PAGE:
Handguns with weapon-mounted lights are becoming more and more common in the holsters of today’s professional soldiers, peace officers and prepared citizens.
A weapon-mounted light gives the shooter the ability to illuminate the source of possible trouble by identifying friend or foe while maintaining a twohanded grip or using the support hand to open/close doors, call emergency services, or push aside those you are protecting.
The downside is that most pistolmounted lights add additional bulk and weight to the weapon. It can be said that these lights were designed for duty use, not concealed carry, but that doesn’t take away from the fact that they can be downright uncomfortable to carry in an IWB holster all day.
Crimson Trace Corporation, makers of the popular Lasergrips® and Laserguard ® laser modules, decided it was time to step in with their first white light dedicated pistol illuminator. They call it the Lightguard™, and its concept and execution are awfully impressive.
The Lightguard uses a white LED with 100 lumens of output in a twopiece plastic housing. Two small screws and a supplied Allen wrench are used to combine the two pieces on the pistol.
An included single lithium CR2 battery powers the light, which is slightly different from the industry standard of CR123. Constant run time from the single CR2 battery is around two hours.
The Lightguard never exceeds the width of the pistol it is designed to fit. Because the LED and lamp are so compact, there is no bulbous bulge in a holster as there is with the Lightguard’s larger counterparts. The lamp does not protrude past the muzzle of the pistol, keeping the lens mostly crud-free while shooting.
The Lightguard is also lightweight, coming in at 1.4 ounces, with the battery installed. This makes the Lightguard easier to carry and conceal.
Activation of the Lightguard is simple and intuitive, via a pressure switch under the trigger guard, high on the pistol’s grip. Some do not like this, fearing a sympathetic trigger pull, but this is overcome through practice and keeping your finger off the trigger until you are ready to fire. The Lightguard is also equipped with a master on/off switch located just below the lens. There is absolutely no interference between the beam of a Lasergrip and the body of the Lightguard.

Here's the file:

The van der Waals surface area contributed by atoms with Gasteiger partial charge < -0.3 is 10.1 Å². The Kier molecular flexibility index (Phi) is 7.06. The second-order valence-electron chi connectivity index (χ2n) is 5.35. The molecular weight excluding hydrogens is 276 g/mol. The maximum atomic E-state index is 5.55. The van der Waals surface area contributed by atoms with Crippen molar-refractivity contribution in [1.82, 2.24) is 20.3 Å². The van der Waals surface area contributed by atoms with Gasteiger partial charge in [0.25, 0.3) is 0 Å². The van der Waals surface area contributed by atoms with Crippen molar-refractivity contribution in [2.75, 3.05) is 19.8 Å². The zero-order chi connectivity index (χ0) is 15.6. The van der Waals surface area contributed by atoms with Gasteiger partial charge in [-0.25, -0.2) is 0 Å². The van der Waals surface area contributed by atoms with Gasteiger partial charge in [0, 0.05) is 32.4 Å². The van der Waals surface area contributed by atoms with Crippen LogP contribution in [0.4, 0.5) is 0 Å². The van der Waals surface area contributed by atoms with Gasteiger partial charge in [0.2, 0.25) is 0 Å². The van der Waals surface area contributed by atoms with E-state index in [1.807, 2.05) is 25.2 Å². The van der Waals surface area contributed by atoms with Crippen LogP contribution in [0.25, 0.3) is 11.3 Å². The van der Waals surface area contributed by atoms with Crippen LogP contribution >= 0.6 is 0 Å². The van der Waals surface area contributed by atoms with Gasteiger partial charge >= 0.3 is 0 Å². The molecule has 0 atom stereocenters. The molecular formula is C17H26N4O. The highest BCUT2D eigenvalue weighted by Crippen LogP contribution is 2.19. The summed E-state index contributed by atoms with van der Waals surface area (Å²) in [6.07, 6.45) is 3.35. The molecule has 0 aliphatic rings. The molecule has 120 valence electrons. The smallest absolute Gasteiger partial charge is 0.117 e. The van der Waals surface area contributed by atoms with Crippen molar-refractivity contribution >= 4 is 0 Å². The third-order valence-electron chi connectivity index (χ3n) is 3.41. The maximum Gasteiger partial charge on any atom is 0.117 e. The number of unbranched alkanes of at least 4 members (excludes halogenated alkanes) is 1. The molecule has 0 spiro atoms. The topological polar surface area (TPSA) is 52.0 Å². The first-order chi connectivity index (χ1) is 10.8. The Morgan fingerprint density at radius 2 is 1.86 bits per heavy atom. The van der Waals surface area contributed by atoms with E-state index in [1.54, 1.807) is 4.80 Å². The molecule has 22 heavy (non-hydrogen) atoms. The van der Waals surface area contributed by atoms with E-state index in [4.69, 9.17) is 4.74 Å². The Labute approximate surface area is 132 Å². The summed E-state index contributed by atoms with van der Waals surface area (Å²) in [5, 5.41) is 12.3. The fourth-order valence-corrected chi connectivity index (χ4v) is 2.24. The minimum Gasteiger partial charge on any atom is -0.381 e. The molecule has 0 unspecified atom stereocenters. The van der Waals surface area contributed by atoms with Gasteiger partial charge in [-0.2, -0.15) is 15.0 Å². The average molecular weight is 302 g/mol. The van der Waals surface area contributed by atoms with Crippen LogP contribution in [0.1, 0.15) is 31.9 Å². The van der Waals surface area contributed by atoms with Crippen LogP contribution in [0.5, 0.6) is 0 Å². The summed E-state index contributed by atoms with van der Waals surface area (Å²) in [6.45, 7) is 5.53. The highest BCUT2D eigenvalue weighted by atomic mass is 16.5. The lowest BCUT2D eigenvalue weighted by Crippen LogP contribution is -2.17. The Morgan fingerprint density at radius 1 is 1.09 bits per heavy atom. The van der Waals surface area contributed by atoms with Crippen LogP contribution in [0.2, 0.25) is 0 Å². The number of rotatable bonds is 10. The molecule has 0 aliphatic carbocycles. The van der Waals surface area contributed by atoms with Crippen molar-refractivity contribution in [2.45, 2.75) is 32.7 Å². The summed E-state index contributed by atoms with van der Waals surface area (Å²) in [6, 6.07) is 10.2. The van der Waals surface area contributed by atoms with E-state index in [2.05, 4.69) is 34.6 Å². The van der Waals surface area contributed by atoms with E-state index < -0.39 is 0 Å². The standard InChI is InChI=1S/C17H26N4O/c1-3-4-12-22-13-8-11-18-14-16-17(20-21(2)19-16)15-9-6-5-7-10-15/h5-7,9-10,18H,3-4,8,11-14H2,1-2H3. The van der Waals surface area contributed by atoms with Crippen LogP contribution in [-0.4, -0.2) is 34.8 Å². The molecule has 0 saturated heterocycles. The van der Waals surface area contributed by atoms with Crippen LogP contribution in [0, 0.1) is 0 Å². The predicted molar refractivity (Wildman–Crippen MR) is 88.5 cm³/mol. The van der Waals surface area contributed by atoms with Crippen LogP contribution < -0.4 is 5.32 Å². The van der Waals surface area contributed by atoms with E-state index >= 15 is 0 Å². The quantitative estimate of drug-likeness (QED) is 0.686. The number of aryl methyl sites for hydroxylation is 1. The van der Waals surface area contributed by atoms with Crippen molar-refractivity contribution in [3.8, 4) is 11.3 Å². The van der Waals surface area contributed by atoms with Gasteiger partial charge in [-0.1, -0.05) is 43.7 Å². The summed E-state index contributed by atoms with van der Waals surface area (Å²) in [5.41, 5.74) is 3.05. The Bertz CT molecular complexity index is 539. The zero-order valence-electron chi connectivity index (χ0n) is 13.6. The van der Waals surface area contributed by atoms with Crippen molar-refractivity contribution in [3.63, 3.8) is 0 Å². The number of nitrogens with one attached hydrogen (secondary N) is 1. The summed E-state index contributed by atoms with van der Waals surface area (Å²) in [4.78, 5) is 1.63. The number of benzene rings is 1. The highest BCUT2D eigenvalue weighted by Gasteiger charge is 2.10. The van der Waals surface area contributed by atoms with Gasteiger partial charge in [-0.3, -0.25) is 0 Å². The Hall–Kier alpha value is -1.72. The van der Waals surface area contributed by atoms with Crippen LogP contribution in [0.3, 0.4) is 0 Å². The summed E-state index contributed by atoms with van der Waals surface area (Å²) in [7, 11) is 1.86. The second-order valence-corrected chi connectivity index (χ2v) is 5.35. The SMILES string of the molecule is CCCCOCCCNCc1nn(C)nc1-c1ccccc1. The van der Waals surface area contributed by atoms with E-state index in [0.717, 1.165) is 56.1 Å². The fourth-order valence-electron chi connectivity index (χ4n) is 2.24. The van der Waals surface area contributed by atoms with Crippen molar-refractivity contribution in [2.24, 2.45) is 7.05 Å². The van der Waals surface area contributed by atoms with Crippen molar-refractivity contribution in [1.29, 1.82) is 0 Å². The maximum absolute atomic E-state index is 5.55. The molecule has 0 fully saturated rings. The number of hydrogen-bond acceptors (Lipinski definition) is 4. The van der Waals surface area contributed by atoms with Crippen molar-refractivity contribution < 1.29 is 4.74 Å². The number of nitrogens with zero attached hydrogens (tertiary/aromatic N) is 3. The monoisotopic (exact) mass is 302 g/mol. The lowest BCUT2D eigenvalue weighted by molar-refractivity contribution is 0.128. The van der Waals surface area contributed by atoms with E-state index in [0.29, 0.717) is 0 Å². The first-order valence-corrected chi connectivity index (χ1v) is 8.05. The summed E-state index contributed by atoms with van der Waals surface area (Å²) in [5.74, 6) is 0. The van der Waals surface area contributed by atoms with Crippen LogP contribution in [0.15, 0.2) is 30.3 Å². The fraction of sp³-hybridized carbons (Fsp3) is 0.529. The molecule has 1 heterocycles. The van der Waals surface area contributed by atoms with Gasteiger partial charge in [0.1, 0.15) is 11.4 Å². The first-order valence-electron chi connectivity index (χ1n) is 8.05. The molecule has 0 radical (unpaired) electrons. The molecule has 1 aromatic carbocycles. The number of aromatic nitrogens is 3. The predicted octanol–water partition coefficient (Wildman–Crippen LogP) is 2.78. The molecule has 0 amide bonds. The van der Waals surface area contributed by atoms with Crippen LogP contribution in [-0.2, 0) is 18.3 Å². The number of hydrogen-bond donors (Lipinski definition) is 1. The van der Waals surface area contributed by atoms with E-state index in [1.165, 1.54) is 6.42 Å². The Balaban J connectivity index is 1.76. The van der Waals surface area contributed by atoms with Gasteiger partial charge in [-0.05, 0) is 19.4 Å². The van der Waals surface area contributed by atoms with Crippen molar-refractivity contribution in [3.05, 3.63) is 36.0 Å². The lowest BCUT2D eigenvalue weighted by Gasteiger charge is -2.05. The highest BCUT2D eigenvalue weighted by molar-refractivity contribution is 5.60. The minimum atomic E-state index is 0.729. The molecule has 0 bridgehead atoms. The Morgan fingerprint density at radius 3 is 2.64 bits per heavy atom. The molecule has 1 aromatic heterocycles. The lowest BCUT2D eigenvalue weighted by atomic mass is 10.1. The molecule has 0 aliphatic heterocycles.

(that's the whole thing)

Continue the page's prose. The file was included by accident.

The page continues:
I found, in a dark room and on a dark night, that while the Lightguard doesn’t produce the same amount of light that larger duty-style lights do, it produces enough illumination to see perceived threat(s) at typical pistol engagement range—and that is exactly what it was designed for. Using a friend’s Glock G22P, I was able to fully illuminate an intruder from 15 meters in the house.
Durability is a key factor with any piece of equipment one uses for protection. I had some doubts about the polymer body of the Lightguard, but the light never failed after several intentional drops—while attached to a handgun or by itself—on various surfaces.
However, after some mild exposure to moisture on a muggy north-central Texas day, the supplied Panasonic CR2 battery failed and corroded inside the light. The Lightguard is not marketed as waterproof or water resistant, but this causes me concern, as it is a light designed for carry.
Lightguards are currently available for Glocks, S&W M&Ps, and 1911s (without rails) from Kimber, S&W, and Springfield Armory XD pistols.
Like all pistol-mounted lights, holsters are a big consideration. Crimson Trace worked with CrossBreed, DeSantis, Blade-Tech, and Galco before releasing the Lightguard. White Dog Holsters were quick to see the advantage of the Lightguard and offer holsters in IWB and OWB in both Kydex and hybrid Kydex/leather.
The Lightguard series is a good value overall. Depending on the model, street prices run from $125 to 150.